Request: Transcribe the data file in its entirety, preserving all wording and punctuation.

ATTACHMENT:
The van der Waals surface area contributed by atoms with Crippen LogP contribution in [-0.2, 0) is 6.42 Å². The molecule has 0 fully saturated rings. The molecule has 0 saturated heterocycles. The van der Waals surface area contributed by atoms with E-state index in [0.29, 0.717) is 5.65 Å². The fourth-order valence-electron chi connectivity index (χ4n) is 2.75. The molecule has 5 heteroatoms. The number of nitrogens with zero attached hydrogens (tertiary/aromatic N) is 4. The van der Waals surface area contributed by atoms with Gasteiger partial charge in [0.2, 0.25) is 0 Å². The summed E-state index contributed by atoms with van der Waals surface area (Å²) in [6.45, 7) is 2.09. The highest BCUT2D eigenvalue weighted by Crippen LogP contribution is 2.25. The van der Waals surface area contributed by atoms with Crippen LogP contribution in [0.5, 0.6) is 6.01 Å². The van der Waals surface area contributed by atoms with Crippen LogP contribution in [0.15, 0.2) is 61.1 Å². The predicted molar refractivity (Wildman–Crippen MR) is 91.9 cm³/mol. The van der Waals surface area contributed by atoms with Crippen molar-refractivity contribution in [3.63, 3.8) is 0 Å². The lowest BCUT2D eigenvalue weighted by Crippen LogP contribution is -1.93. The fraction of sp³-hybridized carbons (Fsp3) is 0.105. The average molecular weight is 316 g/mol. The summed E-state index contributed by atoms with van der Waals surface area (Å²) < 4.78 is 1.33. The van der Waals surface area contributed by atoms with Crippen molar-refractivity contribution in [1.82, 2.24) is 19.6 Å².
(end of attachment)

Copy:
The van der Waals surface area contributed by atoms with Crippen LogP contribution in [-0.2, 0) is 6.42 Å². The molecule has 0 fully saturated rings. The molecule has 0 saturated heterocycles. The van der Waals surface area contributed by atoms with E-state index in [0.29, 0.717) is 5.65 Å². The fourth-order valence-electron chi connectivity index (χ4n) is 2.75. The molecule has 5 heteroatoms. The number of nitrogens with zero attached hydrogens (tertiary/aromatic N) is 4. The van der Waals surface area contributed by atoms with Gasteiger partial charge in [0.2, 0.25) is 0 Å². The summed E-state index contributed by atoms with van der Waals surface area (Å²) in [6.45, 7) is 2.09. The highest BCUT2D eigenvalue weighted by Crippen LogP contribution is 2.25. The van der Waals surface area contributed by atoms with Crippen LogP contribution in [0.5, 0.6) is 6.01 Å². The van der Waals surface area contributed by atoms with Crippen LogP contribution in [0.15, 0.2) is 61.1 Å². The predicted molar refractivity (Wildman–Crippen MR) is 91.9 cm³/mol. The van der Waals surface area contributed by atoms with Crippen molar-refractivity contribution in [3.63, 3.8) is 0 Å². The lowest BCUT2D eigenvalue weighted by Crippen LogP contribution is -1.93. The fraction of sp³-hybridized carbons (Fsp3) is 0.105. The average molecular weight is 316 g/mol. The summed E-state index contributed by atoms with van der Waals surface area (Å²) < 4.78 is 1.33. The van der Waals surface area contributed by atoms with Crippen molar-refractivity contribution in [1.82, 2.24) is 19.6 Å².